“It’s when you…come back from war,” he whispered. “You have nightmares. You can’t sleep well. You’re changed.”
“That’s great,” I said.” Thank you.” I looked about. “Other symptoms. Anyone?”
Again, no hands raised. Is it the pace or the tone of my voice? My words like bullets? The students my targets? Have I frightened them? Slow down, bud. You need to slow down. I signal the pair of students clad in army fatigues with name tags, rank and unit patches.
“You, sir. Military guy. What are a few signs of post traumatic stress disorder?”
The budding ROTC lieutenant stood up; he too spoke in a whisper, which I thought was strange. In war or peace, an officer must always speak up loud and clear.
“You spend a lot of time alone’” he said. “It’s hard to make friends.”
“Very good. Thank you. Let me share a few more.”
Quickly, quickly I ran down the long list, giving examples as I went.
“And anger,” I said, after spelling out grief and guilt and sorrow. “But not your garden variety type. I’m talking sudden and murderous rage. When a grocery clerk fumbles at the register, it’s annoying, isn’t it? But a combat vet wants to strangle that guy until he turns blue or his eyes pop out and he screams bloody murder.” I pause for effect. “You get the way after a war. You better believe it.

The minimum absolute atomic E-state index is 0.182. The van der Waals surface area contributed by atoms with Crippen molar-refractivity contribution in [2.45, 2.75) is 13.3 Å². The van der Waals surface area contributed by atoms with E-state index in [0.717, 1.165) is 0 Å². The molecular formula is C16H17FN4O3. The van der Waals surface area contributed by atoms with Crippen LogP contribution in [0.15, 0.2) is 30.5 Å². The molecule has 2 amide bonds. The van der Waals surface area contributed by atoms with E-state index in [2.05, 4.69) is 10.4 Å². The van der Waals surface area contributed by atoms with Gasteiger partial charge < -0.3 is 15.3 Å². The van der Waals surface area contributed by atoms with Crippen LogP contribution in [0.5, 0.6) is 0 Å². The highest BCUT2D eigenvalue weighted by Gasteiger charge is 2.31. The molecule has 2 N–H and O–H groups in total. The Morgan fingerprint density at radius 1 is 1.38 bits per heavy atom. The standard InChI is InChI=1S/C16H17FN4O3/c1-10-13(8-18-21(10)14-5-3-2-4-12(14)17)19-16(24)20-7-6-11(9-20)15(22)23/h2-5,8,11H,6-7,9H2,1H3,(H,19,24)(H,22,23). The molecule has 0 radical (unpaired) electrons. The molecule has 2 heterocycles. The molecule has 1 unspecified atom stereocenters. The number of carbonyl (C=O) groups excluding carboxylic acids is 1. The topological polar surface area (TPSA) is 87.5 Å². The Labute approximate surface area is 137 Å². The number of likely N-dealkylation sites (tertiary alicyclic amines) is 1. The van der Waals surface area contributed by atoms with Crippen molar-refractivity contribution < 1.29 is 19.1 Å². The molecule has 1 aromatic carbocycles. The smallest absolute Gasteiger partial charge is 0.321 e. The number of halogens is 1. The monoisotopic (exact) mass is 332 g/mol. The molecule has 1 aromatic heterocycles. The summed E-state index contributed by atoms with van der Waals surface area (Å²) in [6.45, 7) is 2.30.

“What else? Startle reflex. It’s when you duck or cringe when a car backfires. Or someone suddenly coughs, or knocks on a window pane. Or a sudden clank or pop or something dropped, shatters. Why? Because walking through jungle, waiting for the sudden loud burst of an AK47, the outgoing thuummp of mortar shells, you drop at every hint of an ambush. Low to the ground, you crawl to cover. Start firing. Startle reflex. It saved you in war, but once home, people will look at you strange.”
I check my watch. Five minutes. “There’s time for one last question.”
Way in the back, a confident hand. A strong voice. “What was it like, the day you returned from Vietnam?”
Quickly, quickly, I recalled how a hundred and fifty young men in a cramped room waited to be processed out. That the army clerks recommended we discard our MPC—the American money issued in Vietnam. “You can’t use it here,” they said. “Why not get rid of it?” Fistfuls of the colorful script were collected in large plastic buckets. Later mailed to Vietnam, converted on the black market to green backs, minus a profiteers cut, the clerks received cold hard cash. The fraud, perpetrated several times a day, earned them serious money.
An hour later, excited, anxious, disoriented, I put on my dress uniform, now brightened by a distinctive unit patch, a Combat Medic Badge, a half-dozen medals. I bought a plane ticket and boarded my second commercial jet that day. The flight home would take five hours. After a time, two good-looking stewardess sat either side of me. Their short skirts revealed their alluring legs. When one stewardess repeatedly nudged my boots with the tip of her toe I did not grasp her motives.